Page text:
If you didn’t want somebody to read your parchment scroll, you’d think rolling it up and burning it to a black, charred crisp would do the trick. But you’d be wrong. That wouldn’t do jack. Thanks to science, researchers have been able to virtually unravel a severely burnt 16th century scroll and read the text inside.
A team of scientists at the Cardiff University in Wales have been refining a technique that uses medical imagining to examine delicate ancient scrolls that are too damaged or aged to be handled and unrolled manually. First, they use a CT scan to create thousands of tiny, paper-thin cross section images of the scroll. Then, they feed those images into a computer algorithm that is able to decipher letters, words, and images from each layer.
Using this technique, the researchers were able to read a damaged 16th century scroll found in the Diss Heyword manor, in Norwich, England. Inside, they found records about the history of the manor including land deals, disturbances of the peace, and the names of jurors.
The researchers first proved this concept in 2013, using the technology to peek inside a badly water-damaged scroll that was partially stuck together, allowing them to read the text inside for the first time. But this latest example was even more challenging, as the scroll they wanted to read had been burned, and most of the pages were fused together into a charred log.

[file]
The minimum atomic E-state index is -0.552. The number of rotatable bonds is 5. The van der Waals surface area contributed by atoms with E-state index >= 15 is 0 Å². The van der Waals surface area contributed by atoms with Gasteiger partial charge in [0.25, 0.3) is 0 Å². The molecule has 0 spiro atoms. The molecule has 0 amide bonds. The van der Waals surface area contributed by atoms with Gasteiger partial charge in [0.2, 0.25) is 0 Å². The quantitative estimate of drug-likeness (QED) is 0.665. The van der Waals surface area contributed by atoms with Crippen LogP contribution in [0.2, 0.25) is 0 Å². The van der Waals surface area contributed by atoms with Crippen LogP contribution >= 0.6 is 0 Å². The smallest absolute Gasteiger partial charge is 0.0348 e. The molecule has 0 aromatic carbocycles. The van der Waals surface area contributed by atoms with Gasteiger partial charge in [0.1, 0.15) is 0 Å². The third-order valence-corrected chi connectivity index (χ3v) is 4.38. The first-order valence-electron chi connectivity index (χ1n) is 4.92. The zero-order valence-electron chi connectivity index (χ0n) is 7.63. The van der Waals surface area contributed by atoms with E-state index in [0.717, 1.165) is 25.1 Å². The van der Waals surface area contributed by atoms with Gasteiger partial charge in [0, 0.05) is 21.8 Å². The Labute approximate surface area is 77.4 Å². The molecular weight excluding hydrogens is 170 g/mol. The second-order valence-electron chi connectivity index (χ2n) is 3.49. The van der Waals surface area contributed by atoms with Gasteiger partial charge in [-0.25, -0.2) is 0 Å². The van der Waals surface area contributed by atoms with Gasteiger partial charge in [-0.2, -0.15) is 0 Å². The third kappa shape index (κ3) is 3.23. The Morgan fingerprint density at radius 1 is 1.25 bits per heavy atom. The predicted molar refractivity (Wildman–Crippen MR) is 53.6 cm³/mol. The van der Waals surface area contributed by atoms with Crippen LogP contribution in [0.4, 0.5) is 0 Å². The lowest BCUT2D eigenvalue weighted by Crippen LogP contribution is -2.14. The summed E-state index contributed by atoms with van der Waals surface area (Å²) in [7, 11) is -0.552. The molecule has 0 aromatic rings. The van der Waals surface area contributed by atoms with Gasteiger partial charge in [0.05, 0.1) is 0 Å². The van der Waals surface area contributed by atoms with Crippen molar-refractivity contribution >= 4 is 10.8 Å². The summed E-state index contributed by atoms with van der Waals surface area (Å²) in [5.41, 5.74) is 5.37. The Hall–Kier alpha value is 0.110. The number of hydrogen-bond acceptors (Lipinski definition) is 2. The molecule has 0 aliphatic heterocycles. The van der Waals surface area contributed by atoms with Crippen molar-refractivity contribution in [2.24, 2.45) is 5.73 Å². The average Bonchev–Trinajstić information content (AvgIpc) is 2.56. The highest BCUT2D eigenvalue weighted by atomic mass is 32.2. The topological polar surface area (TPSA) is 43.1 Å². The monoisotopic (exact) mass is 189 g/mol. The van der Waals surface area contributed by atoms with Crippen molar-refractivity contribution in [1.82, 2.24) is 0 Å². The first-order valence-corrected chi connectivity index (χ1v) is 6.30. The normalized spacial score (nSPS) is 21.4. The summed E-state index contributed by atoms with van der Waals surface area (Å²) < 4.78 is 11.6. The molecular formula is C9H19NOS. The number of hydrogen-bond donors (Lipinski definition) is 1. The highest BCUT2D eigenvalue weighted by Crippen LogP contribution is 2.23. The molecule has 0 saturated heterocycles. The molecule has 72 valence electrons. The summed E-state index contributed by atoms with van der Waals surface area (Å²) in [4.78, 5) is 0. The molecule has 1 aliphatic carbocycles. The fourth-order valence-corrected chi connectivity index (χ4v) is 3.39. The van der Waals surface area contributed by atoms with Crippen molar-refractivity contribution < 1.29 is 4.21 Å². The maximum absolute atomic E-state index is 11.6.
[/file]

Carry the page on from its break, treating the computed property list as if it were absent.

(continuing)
“The scroll from Diss Heyword was an extremely challenging sample to work with, not least because it contained four sheets of parchment and many touching layers, which can result in text being assigned to the wrong sheets,” Professor Paul Rosin, from Cardiff University’s School of Computer Science and Informatics and principal investigator on this project, said in a press release. “In addition to this, the scroll was heavily discoloured and creased and was covered in soot-like deposits over the entire exterior. Nevertheless, we’ve shown that even with the most challenging of samples, we can successfully draw information from it.”
Now, Rosin and his team are soliciting historians and museums around the world to send them their old, unreadable texts for them to peer into with their technology.
"We know that there is a large body of historical documents in museums and archives that are too fragile to be opened or unrolled,” Rosin said. “So we would certainly welcome the opportunity to try out our new techniques.”